Melbourne’s facing a club-closedown crisis. The much-loved Hugs & Kisses, Mercat and Lounge have shut their doors thanks in the most part to developers and skyrocketing rents. Sound familiar? London, we see you.
But what does it mean for Aussie partygoers in search of a knees-up? Head for nature and disused warehouses, naturally.
Herald Sun warned of “unauthorised rave parties” way back in 2015, but it appears the gatherings are yet to reach a grinding halt – if DJ and regular raver Andras, real name Andrew Wilson, is anything to go by.
Known for his unpredictable sets fusing electronica and 90s house, Wilson’s EP, Overworld, explored themes as broad as nature and astrology. His weapons of choice? Low-budget synths and drum machines. His next album is due for release later this year.
For Melbourners reading, you might remember him from his six-year stint hosting the Strange Holiday Radio show on 102.7FM, where he regularly included local talent until it sadly wrapped last year. Sounds like a decent guy.
How did you first develop a passion for DJing/raving/music?
I was bitten by the bug as a teenager, pilfering CD-singles from JB Hi-Fi, buying records after school at Rhythm & Soul (hi Greg!), underage parties and plenty of cola. One x Boss Sampler begat one x Numark CJD begat one x Roland Groovebox. I took said groovebox to school and tried to jam with the brass section of the orchestra (garbage).
What’s special about the Melbourne club scene?
We had some great biccys (pills) in the mid-2000s and a go-hard-or-go-home mentality that is, at least in my mind, an extension of the 6‑o’clock swill. When I was coming up, an older generation of Melbourne DJs were still around to give me a leg-up and I’m thankful for their gifts of humour and sarcasm. I missed the original wave of rave but lived through the glory days of St Kilda, South Yarra and glow-sticks in zip-loc bags. Melbourne makes do: what we lack in rotary mixers we make up for in straight lines. Take off that cultural baggage and sink into the couch.
What challenges does your scene face?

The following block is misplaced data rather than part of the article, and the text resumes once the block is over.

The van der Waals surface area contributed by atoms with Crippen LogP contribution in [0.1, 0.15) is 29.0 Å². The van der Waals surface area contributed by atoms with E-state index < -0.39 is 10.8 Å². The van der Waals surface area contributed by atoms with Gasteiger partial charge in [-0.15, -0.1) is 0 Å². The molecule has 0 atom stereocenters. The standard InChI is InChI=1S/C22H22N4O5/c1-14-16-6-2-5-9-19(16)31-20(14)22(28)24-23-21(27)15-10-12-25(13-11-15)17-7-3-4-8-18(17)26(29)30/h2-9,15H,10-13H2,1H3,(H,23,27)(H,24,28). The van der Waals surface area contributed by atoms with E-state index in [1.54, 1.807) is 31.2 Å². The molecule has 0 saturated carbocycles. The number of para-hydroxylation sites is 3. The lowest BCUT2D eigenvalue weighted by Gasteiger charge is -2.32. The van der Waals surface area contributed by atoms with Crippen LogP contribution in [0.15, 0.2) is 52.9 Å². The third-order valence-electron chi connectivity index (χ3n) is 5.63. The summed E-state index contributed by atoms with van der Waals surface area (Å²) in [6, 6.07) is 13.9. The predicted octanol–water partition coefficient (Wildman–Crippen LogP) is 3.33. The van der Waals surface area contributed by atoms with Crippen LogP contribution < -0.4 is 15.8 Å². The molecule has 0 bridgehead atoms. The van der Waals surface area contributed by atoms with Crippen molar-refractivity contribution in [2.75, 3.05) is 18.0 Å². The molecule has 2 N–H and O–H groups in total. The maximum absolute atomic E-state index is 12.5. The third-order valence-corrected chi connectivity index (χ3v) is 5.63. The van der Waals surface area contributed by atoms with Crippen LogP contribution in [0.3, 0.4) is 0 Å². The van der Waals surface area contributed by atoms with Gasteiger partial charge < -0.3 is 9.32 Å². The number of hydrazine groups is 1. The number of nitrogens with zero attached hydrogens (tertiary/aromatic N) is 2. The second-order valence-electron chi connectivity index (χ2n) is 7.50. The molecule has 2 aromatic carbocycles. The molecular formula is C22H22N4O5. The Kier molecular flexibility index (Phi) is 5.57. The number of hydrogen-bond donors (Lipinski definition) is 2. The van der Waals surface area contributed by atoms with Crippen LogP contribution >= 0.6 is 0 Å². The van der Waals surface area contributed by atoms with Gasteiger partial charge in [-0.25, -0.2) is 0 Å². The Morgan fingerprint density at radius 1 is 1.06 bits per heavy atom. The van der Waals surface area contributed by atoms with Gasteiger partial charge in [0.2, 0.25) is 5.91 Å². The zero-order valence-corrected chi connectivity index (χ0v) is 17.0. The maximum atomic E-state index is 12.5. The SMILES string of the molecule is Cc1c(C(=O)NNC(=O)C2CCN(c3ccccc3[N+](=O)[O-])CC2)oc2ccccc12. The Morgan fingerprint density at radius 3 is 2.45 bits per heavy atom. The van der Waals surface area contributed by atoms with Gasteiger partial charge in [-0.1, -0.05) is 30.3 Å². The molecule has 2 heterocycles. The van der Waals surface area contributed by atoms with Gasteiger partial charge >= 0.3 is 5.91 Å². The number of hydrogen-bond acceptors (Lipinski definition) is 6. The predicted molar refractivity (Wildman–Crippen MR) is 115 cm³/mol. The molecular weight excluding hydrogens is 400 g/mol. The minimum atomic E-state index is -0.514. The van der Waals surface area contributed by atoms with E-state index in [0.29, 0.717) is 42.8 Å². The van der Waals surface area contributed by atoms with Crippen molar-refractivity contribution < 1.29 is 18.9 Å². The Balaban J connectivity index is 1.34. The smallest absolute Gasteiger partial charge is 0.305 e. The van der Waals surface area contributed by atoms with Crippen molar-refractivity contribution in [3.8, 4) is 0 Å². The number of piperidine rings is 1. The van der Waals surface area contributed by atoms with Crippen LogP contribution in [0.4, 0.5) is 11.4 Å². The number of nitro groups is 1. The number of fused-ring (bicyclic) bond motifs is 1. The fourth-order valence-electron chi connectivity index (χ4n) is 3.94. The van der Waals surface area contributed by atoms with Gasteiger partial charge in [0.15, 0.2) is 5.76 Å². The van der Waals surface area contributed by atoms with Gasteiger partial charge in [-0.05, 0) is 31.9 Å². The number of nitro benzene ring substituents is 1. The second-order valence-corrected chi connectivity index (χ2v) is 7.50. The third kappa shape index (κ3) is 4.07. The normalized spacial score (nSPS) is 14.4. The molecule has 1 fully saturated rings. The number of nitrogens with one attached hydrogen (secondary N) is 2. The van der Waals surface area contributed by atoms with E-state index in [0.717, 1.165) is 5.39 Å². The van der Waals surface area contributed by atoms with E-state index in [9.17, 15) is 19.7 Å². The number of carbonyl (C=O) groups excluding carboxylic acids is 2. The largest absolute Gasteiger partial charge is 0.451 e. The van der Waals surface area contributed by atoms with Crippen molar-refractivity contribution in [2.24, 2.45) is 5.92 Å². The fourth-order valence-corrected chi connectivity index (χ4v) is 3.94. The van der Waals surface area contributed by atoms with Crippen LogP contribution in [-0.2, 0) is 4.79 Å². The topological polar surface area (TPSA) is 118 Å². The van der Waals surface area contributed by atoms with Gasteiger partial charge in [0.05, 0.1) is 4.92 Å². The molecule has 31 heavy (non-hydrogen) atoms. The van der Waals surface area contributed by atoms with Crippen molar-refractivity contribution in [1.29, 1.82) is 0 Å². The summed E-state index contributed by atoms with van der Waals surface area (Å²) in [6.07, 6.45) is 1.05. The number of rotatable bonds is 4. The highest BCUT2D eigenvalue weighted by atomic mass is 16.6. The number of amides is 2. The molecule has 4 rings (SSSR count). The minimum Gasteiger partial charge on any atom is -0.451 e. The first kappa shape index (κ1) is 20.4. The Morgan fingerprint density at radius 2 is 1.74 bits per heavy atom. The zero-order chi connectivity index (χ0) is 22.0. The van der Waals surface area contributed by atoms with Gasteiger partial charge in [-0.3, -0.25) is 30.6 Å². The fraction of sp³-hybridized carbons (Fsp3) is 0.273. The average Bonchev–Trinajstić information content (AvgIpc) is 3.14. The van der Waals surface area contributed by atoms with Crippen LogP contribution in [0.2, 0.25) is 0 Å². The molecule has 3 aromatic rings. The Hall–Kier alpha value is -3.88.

The government needs to be reminded it’s called the “Central Business District”, not the “Central Retirement Village”. Glass towers have displaced some of the most important venues around town and there are always noise complaints and police interferences. We’re fairing better than New South Wales though. Pill-testing and other safety initiatives will go a long way to help circumvent future harm and should be a priority.
What gets you pumped to go on a night out?
Good grub, a bike ride and a Perth after-dinner mint is my favourite prep. Sometimes I listen to a Bell Towers mix if I’m feeling frisky.
If someone is visiting Melbourne, where do you recommend they go?
Yarra Bend park trails in the morning to take in the wattle trees and the mud, South Melbourne Market for one-dollar rock oysters and Pelligrini’s for an espresso. If you have access to a car, head for the Dandenongs to find yourself lyrebirds, junk auctions and a tiffin lunch.
Any other DJs/promoters/performers from the scene you’d like to shout out?
Instant Peterson is years ahead as a selector. Interstellar Fugitives have buck-wild DJ energy. Benny and Liam (6am at the Garage) are all action which is exactly what this city needs right now. Makeda is a fantastic DJ and re-introduced me to Tiga, for which I am very, very grateful.
Any dream guests at future parties?
Book locals! Besides reducing your carbon footprint, there’s a big pool of talent sitting here waiting for opportunities. However, I’ve always hoped Chris Korda (from the Church of Euthanasia) would perform, talk or DJ here in Australia.
If you could play a set anywhere in the world, where would it be?
The Maribyrnong concrete drains, down the road from my house, in the summertime.
Andras’s new album, Joyful, will be released on Beats In Space Records on 1st November 2019